Liberia: INGOs Coalition Embarks 16 Days of Activism With Homage to Victims, Survivors of Gender-Based Violence

A network of INGOs embarks on 16 days of activism with a candlelight vigil in honor of victims and survivors of SGBV. They are demanding an end to all forms of sexual & gender-based violence against women and girls

Monrovia – Monday, November 25 saw an unusual scene in Monrovia when group of women and men, dressed in all black held a candlelight vigil demanding an end to all forms of gender based violence against women and girls in Liberia.

The event marked the beginning of the 16 days of activism for the elimination of violence against women globally.

The ‘16 Days of Activism’ held from November 25 – December 10 every year is a global campaign dedicated to ending gender based Violence.

It has a a long history of women and human rights groups organizing to mobilize actions aimed at recognizing gender based violence as a human rights issues. 

While the event kicked of nationally in the Port City of Buchanan, Grand Bassa County on Monday, a candlelight vigil was held under the auspices of the “Ending Violence against Women and Girls (EVANG) Cluster. 

EVANG comprises of several INGOs including KVINNA till KVINNA Liberia, medica Liberia, ActionAid, OXFAM, Plan International and the International Rescue Committee (IRC).

The group said while previous events had been characterized by fanfare and speeches, this year, they have decided to assemble in all black and in silence as a symbolic way of telling policy makers and duty bearers that there was nothing more to say about gender based violence against women and girls, accept action to stop the menace.

“Today we are not going to give speeches. We are going to seal our mouths with the black cloths as a symbolic way of venting our anger against sexual and gender based violence against women and girls. We will all seal our mouths in honor of victims and perpetrators and in anger to our call to action,” said Caroline Bowah Brown, Country Director of Medica Liberia leading the vigil. 

“We are simply saying we are tired of being raped, abused, and married at 13 years old. We’re just tired and we are not giving any speech. This is our call to action through our silences, and we believe our silence is powerful.”

Speaking at the start of the event, the General Advisor of Plan International, Elizabeth Bah said despite all effort exerted by local and  international NGOs, there continues to be an increase in violence against women and children. 

“This year national theme says we should stay blue. We have stayed blue, we have worn black every Thursday, but the narrative is still not changing. So, we are now coming together as international organizations to call the duty bearers’ attention to say we have spoken. We are sure you have heard us, we now want you to implement and be accountable to us,” she said.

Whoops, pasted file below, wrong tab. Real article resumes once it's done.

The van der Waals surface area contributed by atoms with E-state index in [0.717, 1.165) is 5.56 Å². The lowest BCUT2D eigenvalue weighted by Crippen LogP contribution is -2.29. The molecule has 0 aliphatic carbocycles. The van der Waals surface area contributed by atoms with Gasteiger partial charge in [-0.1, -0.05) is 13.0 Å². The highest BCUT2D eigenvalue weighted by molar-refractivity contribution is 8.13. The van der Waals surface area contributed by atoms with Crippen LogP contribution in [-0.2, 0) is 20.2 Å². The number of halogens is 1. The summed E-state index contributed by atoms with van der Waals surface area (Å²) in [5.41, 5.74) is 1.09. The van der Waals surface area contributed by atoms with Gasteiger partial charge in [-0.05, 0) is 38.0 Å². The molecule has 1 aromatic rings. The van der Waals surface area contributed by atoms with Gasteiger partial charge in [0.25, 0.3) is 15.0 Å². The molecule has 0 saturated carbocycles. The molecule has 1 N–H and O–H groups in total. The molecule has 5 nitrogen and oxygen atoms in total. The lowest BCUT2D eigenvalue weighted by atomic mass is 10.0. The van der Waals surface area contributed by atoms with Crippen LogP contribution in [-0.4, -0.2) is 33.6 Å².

Despite stringent law against domestic violence including rape in Liberia, SGBV cases continue to rise. From January to September 2019, about 2025 SGBV cases have been reported. 

Medica Liberia’s Country Director, Caroline Bowah Brown, speaking at the event said the number was unacceptable. 

 “We are here tonight to say we are angry, we are sad, we are upset and we want to call for attention, for action, to end violence against women. We are here wearing these blacks to show solidarity, to be able to highlight the experiences of women,” she averred.

Meanwhile, one of the poignant moments of the vigil on Monday was the ordeal of Cynthia Sherman, Mother of the late Odell Sherman who met her untimely death on the 21st of May this year at a house she and her friends were camping for the West African Senior School Examinations Council Exams (WASSCE). 

Her family contended that she was raped and murdered, but after a long investigation that involved series of autopsies, Police said she died of natural causes.

Madam Sherman, in tears said it was frustrating that despite glaring pieces of evidence that her late daughter died of rape, and despite all effort exerted by families and solidarity groups, justice eluded her late daughter. 

“The Minister of Justice and Patrick Sudue [Police boss] all sat on the case and there was no justice. People said rape cases are not reported that is why there is no justice, but this case was reported. I moved from [police] stations to stations, but all of my efforts fell on useless ground,’ she lamented.

“I have been very much frustrated, my heart is broken. She was the only daughter of my life and she had been my sister, and I protected her during the course of the war. To just lose her when she was full grown is unbearable. My life is useless now because I am living like I am not.” 

Meanwhile, the vigil was characterized by recitation of inspirational poems by young advocates and volunteers.